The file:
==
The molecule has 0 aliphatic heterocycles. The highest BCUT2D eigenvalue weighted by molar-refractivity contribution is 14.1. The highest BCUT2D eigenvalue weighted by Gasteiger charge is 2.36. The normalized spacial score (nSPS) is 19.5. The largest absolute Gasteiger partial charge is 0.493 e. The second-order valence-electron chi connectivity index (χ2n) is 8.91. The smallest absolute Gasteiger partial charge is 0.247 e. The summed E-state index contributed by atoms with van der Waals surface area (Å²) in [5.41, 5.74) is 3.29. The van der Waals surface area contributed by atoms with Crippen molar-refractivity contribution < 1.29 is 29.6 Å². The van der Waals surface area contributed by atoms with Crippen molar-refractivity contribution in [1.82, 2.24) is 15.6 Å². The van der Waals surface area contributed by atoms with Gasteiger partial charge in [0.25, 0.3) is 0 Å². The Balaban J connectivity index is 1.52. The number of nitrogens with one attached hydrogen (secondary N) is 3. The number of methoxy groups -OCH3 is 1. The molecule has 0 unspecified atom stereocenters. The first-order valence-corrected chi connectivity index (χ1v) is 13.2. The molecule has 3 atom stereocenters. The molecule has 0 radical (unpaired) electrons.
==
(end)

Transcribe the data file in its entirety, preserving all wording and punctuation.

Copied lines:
The molecule has 0 aliphatic heterocycles. The highest BCUT2D eigenvalue weighted by molar-refractivity contribution is 14.1. The highest BCUT2D eigenvalue weighted by Gasteiger charge is 2.36. The normalized spacial score (nSPS) is 19.5. The largest absolute Gasteiger partial charge is 0.493 e. The second-order valence-electron chi connectivity index (χ2n) is 8.91. The smallest absolute Gasteiger partial charge is 0.247 e. The summed E-state index contributed by atoms with van der Waals surface area (Å²) in [5.41, 5.74) is 3.29. The van der Waals surface area contributed by atoms with Crippen molar-refractivity contribution < 1.29 is 29.6 Å². The van der Waals surface area contributed by atoms with Crippen molar-refractivity contribution in [1.82, 2.24) is 15.6 Å². The van der Waals surface area contributed by atoms with Gasteiger partial charge in [0.25, 0.3) is 0 Å². The Balaban J connectivity index is 1.52. The number of nitrogens with one attached hydrogen (secondary N) is 3. The number of methoxy groups -OCH3 is 1. The molecule has 0 unspecified atom stereocenters. The first-order valence-corrected chi connectivity index (χ1v) is 13.2. The molecule has 3 atom stereocenters. The molecule has 0 radical (unpaired) electrons.